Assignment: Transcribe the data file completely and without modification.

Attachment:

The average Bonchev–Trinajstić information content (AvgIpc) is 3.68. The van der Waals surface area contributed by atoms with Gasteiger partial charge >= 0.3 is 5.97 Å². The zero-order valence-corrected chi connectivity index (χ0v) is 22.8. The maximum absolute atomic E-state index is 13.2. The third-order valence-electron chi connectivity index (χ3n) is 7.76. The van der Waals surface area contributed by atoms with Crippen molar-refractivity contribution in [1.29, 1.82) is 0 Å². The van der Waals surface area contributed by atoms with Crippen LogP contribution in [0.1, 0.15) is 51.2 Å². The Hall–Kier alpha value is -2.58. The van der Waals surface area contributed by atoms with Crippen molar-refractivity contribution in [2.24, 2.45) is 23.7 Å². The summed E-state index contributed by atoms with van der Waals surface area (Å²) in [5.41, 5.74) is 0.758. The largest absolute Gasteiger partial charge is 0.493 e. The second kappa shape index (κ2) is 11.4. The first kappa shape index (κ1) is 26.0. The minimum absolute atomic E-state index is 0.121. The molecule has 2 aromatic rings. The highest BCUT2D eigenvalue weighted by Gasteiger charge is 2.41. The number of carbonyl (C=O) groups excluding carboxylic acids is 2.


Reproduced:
The average Bonchev–Trinajstić information content (AvgIpc) is 3.68. The van der Waals surface area contributed by atoms with Gasteiger partial charge >= 0.3 is 5.97 Å². The zero-order valence-corrected chi connectivity index (χ0v) is 22.8. The maximum absolute atomic E-state index is 13.2. The third-order valence-electron chi connectivity index (χ3n) is 7.76. The van der Waals surface area contributed by atoms with Crippen molar-refractivity contribution in [1.29, 1.82) is 0 Å². The van der Waals surface area contributed by atoms with Crippen LogP contribution in [0.1, 0.15) is 51.2 Å². The Hall–Kier alpha value is -2.58. The van der Waals surface area contributed by atoms with Crippen molar-refractivity contribution in [2.24, 2.45) is 23.7 Å². The summed E-state index contributed by atoms with van der Waals surface area (Å²) in [5.41, 5.74) is 0.758. The largest absolute Gasteiger partial charge is 0.493 e. The second kappa shape index (κ2) is 11.4. The first kappa shape index (κ1) is 26.0. The minimum absolute atomic E-state index is 0.121. The molecule has 2 aromatic rings. The highest BCUT2D eigenvalue weighted by Gasteiger charge is 2.41. The number of carbonyl (C=O) groups excluding carboxylic acids is 2.